People - Phebe Clothilde Parkinson
Born: 1864 Samoa. Died: 28 May 1944 Bo Internment Camp near Namatanai, New Ireland.
Daughter of the American Consul at Apia and grand-daughter of a Samoan chief, Phebe was married to the German scientist Richard Parkinson at age 16. In the 1880s, Richard and Phebe came to New Britain and settled on the Gazelle Peninsula to help her sister, 'Queen' Emma, establish coconut plantations.
Lilian Overell in a A Woman's Impressions of German New Guinea describes her stay with Phebe Parkinson at Kuradui in 1920. A marvellous host, 'Miti' entertained her guest royally and arranged numerous excursions to show her visitor plantation life. However anxiety over what was to happen to the family under the terms of the Mandate were foremost in Miti's mind at that time. She wrote to Lilian on the 1st November 1920:-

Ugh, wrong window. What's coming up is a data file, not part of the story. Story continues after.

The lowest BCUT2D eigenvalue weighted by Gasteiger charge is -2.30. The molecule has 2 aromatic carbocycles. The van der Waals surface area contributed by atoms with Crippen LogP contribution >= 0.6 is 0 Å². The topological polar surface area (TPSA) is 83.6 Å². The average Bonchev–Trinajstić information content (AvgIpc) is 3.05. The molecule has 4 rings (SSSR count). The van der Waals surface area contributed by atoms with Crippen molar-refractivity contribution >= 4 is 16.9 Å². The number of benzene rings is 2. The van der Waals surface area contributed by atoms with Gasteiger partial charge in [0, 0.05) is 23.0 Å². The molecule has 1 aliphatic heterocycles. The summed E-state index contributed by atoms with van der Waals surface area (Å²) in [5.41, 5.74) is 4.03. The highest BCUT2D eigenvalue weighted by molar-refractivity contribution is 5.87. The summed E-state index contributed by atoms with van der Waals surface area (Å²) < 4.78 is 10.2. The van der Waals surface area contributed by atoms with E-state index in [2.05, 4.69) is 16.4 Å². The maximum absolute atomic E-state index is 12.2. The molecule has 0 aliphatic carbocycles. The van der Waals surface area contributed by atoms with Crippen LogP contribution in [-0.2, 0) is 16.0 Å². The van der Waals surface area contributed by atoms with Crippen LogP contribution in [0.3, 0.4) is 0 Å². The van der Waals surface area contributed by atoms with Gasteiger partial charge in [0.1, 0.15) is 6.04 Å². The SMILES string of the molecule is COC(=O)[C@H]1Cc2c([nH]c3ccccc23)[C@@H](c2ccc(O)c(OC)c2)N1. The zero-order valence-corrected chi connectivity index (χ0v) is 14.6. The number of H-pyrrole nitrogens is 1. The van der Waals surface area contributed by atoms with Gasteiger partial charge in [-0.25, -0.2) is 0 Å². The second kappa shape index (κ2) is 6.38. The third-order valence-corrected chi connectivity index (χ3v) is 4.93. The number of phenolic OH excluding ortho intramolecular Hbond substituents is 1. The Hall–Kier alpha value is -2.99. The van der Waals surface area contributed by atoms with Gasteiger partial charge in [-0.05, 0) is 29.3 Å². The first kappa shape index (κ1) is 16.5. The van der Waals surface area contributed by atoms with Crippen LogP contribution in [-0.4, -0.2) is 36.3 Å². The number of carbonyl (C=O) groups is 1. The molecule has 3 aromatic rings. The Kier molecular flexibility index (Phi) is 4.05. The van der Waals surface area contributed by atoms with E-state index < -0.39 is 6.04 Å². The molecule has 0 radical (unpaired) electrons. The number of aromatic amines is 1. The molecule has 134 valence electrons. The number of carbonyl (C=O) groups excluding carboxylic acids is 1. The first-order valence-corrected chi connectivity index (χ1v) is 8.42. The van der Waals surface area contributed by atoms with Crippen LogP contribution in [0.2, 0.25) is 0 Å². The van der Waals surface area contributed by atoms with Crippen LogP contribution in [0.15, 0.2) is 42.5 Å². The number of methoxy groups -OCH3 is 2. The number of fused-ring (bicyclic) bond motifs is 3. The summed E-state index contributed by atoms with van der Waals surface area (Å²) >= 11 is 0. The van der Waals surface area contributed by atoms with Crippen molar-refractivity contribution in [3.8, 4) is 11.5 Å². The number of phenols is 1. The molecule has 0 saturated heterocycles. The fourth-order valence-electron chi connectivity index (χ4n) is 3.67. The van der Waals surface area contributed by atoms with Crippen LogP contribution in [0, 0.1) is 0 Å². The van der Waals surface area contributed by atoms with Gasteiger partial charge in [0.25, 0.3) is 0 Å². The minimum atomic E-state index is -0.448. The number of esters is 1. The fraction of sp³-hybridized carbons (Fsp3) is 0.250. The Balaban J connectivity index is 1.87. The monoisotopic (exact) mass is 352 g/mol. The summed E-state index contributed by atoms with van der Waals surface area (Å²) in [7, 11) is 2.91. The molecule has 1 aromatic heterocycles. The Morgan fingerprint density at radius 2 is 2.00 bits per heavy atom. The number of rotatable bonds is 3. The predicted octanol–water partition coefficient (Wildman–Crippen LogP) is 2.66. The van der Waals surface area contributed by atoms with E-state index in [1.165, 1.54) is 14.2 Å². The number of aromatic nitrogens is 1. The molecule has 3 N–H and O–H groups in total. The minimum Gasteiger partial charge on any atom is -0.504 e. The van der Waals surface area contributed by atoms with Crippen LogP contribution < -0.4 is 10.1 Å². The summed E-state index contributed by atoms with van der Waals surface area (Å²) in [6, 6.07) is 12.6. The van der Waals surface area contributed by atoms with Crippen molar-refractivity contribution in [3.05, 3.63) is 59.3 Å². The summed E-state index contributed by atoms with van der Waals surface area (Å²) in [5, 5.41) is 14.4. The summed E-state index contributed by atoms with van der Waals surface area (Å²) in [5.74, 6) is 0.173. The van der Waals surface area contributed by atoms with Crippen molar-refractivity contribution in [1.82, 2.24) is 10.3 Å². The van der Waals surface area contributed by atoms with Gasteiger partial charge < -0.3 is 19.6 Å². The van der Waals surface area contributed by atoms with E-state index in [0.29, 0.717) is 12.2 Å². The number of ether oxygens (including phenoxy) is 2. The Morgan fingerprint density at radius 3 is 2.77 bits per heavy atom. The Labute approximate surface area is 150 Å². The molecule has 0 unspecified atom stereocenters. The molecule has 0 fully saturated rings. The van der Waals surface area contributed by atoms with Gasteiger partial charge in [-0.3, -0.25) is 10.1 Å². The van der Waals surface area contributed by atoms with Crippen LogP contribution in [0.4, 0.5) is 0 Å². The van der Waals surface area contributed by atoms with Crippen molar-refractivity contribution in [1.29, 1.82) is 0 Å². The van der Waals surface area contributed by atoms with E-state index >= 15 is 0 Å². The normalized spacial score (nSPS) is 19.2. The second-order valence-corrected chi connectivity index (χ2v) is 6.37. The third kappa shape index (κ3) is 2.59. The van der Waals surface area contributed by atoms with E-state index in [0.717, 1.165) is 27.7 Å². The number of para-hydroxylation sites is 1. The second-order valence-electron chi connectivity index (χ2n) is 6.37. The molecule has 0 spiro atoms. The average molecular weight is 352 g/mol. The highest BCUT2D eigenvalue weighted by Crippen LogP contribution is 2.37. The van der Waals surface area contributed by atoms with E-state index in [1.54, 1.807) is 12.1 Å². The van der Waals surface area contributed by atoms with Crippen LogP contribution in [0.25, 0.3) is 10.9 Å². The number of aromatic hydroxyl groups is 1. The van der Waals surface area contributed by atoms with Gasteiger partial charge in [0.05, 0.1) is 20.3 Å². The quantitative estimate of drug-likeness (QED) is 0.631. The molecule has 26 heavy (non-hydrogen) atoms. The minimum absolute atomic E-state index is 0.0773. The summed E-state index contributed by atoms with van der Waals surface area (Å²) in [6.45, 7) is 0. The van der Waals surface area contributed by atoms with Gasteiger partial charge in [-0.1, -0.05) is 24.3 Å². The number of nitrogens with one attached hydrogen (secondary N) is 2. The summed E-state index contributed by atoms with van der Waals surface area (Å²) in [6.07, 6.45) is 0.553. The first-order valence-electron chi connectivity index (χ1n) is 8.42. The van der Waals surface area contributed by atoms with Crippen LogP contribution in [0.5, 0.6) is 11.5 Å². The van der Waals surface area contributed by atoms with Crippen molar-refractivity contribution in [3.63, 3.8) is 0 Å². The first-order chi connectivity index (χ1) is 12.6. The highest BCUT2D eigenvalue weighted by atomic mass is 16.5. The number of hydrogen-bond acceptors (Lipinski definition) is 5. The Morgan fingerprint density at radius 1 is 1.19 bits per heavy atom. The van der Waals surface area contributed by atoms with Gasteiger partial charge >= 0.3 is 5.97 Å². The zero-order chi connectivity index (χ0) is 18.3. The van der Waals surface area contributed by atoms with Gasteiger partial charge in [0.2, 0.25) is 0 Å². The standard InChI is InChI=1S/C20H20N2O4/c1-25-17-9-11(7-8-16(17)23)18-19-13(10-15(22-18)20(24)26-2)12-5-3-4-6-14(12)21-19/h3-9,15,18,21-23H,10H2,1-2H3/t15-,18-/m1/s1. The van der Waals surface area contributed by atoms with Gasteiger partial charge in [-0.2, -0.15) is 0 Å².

In 1922, the Australian Government decided that the Samoan women and their families, including their German husbands, were all allowed to remain and keep their plantations. However Kuradui was expropriated as it was listed as an asset of the German company, HASAG. As an elderly woman Mrs Parkinson then spent years recruiting labour and in 1942 was living with her grandson Rudolf Diercke who managed Komalu plantation on the west coast of New Ireland.
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